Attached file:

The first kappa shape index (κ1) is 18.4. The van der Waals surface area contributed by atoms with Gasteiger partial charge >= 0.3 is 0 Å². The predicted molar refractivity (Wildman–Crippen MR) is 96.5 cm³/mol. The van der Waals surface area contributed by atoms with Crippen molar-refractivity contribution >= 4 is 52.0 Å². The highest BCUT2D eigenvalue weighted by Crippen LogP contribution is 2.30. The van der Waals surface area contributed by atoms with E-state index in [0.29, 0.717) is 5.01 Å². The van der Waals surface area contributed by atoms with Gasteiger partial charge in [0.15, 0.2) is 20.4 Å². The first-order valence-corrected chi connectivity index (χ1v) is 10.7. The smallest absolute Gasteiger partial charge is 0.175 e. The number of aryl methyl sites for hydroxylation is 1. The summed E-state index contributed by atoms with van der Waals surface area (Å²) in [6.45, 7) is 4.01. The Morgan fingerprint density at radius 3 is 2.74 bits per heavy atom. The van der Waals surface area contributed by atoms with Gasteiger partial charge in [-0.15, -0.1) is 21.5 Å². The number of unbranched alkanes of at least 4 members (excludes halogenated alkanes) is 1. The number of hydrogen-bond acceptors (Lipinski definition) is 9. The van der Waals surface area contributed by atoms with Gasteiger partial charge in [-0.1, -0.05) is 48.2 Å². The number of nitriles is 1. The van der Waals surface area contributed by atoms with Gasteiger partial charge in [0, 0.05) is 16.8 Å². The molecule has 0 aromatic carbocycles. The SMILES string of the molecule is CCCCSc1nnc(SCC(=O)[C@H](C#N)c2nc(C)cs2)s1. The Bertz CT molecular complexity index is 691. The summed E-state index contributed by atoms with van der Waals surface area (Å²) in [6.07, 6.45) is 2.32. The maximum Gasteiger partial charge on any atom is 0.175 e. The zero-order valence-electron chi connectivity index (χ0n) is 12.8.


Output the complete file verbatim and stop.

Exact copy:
The first kappa shape index (κ1) is 18.4. The van der Waals surface area contributed by atoms with Gasteiger partial charge >= 0.3 is 0 Å². The predicted molar refractivity (Wildman–Crippen MR) is 96.5 cm³/mol. The van der Waals surface area contributed by atoms with Crippen molar-refractivity contribution >= 4 is 52.0 Å². The highest BCUT2D eigenvalue weighted by Crippen LogP contribution is 2.30. The van der Waals surface area contributed by atoms with E-state index in [0.29, 0.717) is 5.01 Å². The van der Waals surface area contributed by atoms with Gasteiger partial charge in [0.15, 0.2) is 20.4 Å². The first-order valence-corrected chi connectivity index (χ1v) is 10.7. The smallest absolute Gasteiger partial charge is 0.175 e. The number of aryl methyl sites for hydroxylation is 1. The summed E-state index contributed by atoms with van der Waals surface area (Å²) in [6.45, 7) is 4.01. The Morgan fingerprint density at radius 3 is 2.74 bits per heavy atom. The van der Waals surface area contributed by atoms with Gasteiger partial charge in [-0.15, -0.1) is 21.5 Å². The number of unbranched alkanes of at least 4 members (excludes halogenated alkanes) is 1. The number of hydrogen-bond acceptors (Lipinski definition) is 9. The van der Waals surface area contributed by atoms with Gasteiger partial charge in [-0.1, -0.05) is 48.2 Å². The number of nitriles is 1. The van der Waals surface area contributed by atoms with Gasteiger partial charge in [0, 0.05) is 16.8 Å². The molecule has 0 aromatic carbocycles. The SMILES string of the molecule is CCCCSc1nnc(SCC(=O)[C@H](C#N)c2nc(C)cs2)s1. The Bertz CT molecular complexity index is 691. The summed E-state index contributed by atoms with van der Waals surface area (Å²) in [6.07, 6.45) is 2.32. The maximum Gasteiger partial charge on any atom is 0.175 e. The zero-order valence-electron chi connectivity index (χ0n) is 12.8.